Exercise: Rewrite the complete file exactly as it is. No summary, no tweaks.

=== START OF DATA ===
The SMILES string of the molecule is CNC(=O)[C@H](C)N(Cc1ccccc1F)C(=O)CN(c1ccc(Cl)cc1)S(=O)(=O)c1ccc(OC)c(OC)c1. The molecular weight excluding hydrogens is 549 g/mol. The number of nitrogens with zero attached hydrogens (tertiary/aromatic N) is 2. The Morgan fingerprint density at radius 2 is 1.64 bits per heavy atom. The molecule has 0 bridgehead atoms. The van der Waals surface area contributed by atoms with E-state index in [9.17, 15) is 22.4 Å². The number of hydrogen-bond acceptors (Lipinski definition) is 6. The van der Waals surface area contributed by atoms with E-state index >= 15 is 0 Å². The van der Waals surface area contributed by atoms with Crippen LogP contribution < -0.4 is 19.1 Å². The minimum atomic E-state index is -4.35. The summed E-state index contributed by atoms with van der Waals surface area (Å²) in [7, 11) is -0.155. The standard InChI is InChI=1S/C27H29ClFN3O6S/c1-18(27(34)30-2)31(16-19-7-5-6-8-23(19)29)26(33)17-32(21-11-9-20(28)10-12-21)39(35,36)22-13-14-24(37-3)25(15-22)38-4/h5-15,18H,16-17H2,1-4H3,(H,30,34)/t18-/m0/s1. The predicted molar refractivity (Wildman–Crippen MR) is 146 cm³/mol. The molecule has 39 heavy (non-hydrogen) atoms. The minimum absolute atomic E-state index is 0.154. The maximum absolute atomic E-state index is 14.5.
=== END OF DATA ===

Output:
The SMILES string of the molecule is CNC(=O)[C@H](C)N(Cc1ccccc1F)C(=O)CN(c1ccc(Cl)cc1)S(=O)(=O)c1ccc(OC)c(OC)c1. The molecular weight excluding hydrogens is 549 g/mol. The number of nitrogens with zero attached hydrogens (tertiary/aromatic N) is 2. The Morgan fingerprint density at radius 2 is 1.64 bits per heavy atom. The molecule has 0 bridgehead atoms. The van der Waals surface area contributed by atoms with E-state index in [9.17, 15) is 22.4 Å². The number of hydrogen-bond acceptors (Lipinski definition) is 6. The van der Waals surface area contributed by atoms with E-state index >= 15 is 0 Å². The van der Waals surface area contributed by atoms with Crippen LogP contribution < -0.4 is 19.1 Å². The minimum atomic E-state index is -4.35. The summed E-state index contributed by atoms with van der Waals surface area (Å²) in [7, 11) is -0.155. The standard InChI is InChI=1S/C27H29ClFN3O6S/c1-18(27(34)30-2)31(16-19-7-5-6-8-23(19)29)26(33)17-32(21-11-9-20(28)10-12-21)39(35,36)22-13-14-24(37-3)25(15-22)38-4/h5-15,18H,16-17H2,1-4H3,(H,30,34)/t18-/m0/s1. The predicted molar refractivity (Wildman–Crippen MR) is 146 cm³/mol. The molecule has 39 heavy (non-hydrogen) atoms. The minimum absolute atomic E-state index is 0.154. The maximum absolute atomic E-state index is 14.5.